A Brooklyn Jewish senior center received a bomb threat on Friday, in the latest scare this month, coming a day after the Jewish Children’s Museum in the same New York borough was evacuated due to a similar threat.
According to local reports, the Jasa Senior Citizen Center on Coney Island Avenue in Brooklyn received the threat in the form of a text message at 8:45 a.m. local time. It was not clear if the center was evacuated.
On Thursday, in addition to the scare at the museum which was briefly evacuated, a JCC in Los Gatos, California, near San Jose, was also cleared after receiving a bomb threat at 11:45 a.m. local time. The building includes a day school and the local offices of the Jewish federation and Jewish Family Services, a social service group.
According to a Facebook post by the center, the evacuation proceeded smoothly and police came with canine units to investigate. By 4:50 p.m. law enforcement determined that the threat was a hoax and everyone returned to the building.
These latest threats come days after a wave of bomb threats Wednesday hit 20 JCCs, day schools in the US and Canada, and offices of the Anti-Defamation League. In total, more than 140 bomb threats have targeted Jewish institutions since the beginning of the year. A number of Jewish cemeteries have also been vandalized.
Also Thursday, New York City’s head of police intelligence said that investigators believe one man using a voice changer and phone spoofing device is behind a large number of the scores of threats made against Jewish institutions this year.
The spoofing device makes it appear the call is not coming from the number the man is using, and makes it appear it’s coming from within the institution, John Miller told “CBS This Morning.”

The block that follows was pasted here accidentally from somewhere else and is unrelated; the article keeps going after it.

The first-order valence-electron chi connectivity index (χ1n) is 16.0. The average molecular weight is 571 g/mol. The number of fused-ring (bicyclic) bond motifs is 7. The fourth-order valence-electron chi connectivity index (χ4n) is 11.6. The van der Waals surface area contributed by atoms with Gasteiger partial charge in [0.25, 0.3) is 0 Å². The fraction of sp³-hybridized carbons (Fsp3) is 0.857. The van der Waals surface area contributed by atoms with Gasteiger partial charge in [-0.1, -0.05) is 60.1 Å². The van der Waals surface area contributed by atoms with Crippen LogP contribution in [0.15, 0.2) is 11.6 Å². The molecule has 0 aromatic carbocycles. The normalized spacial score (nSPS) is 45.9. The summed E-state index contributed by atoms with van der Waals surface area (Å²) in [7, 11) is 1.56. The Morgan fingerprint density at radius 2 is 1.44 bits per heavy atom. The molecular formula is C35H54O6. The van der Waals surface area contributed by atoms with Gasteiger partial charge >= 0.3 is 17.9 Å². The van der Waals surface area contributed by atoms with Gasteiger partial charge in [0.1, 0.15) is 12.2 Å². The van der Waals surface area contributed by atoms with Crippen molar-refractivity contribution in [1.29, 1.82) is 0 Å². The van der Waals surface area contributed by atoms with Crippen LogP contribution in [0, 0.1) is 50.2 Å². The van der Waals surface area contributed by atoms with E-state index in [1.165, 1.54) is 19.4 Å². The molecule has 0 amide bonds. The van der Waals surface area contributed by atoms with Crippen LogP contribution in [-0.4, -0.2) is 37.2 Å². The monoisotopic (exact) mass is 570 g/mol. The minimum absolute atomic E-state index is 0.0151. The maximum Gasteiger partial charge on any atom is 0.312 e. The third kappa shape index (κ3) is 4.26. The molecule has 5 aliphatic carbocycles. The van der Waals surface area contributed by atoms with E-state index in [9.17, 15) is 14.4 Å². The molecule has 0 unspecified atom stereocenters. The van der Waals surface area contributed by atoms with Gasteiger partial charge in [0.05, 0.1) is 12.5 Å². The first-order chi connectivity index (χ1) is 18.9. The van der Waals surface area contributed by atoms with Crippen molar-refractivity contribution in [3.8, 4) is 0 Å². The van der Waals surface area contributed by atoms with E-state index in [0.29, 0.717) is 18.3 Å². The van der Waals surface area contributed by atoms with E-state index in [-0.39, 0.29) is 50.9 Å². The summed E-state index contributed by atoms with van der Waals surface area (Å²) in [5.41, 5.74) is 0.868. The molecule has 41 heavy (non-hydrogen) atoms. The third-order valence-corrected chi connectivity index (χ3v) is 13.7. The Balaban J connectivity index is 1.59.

“We have an offender with some technical prowess here,” Miller said.
Miller said the New York Police Department is working with federal officials who are the lead investigators on the case. He said he’s working with institutions in New York to help them manage responses to the threats.
JCC leaders from across the US on Wednesday sent an open letter to Attorney General Jeff Sessions asking that he take more action to deter the threats.
“We are frustrated with the progress in resolving this situation,” the letter said. “We insist that all relevant federal agencies, including your own, apply all the resources available to identify and bring the perpetrator or perpetrators, who are trying to instill anxiety and fear in communities across the country, to justice.”
One arrest has been made in the threats, a St. Louis man accused of making eight of the calls in an effort to harass his ex-girlfriend. Juan Thompson has asked a federal judge in Missouri to release him on bond as he faces the federal charges out of New York. Thompson’s lawyer declined comment.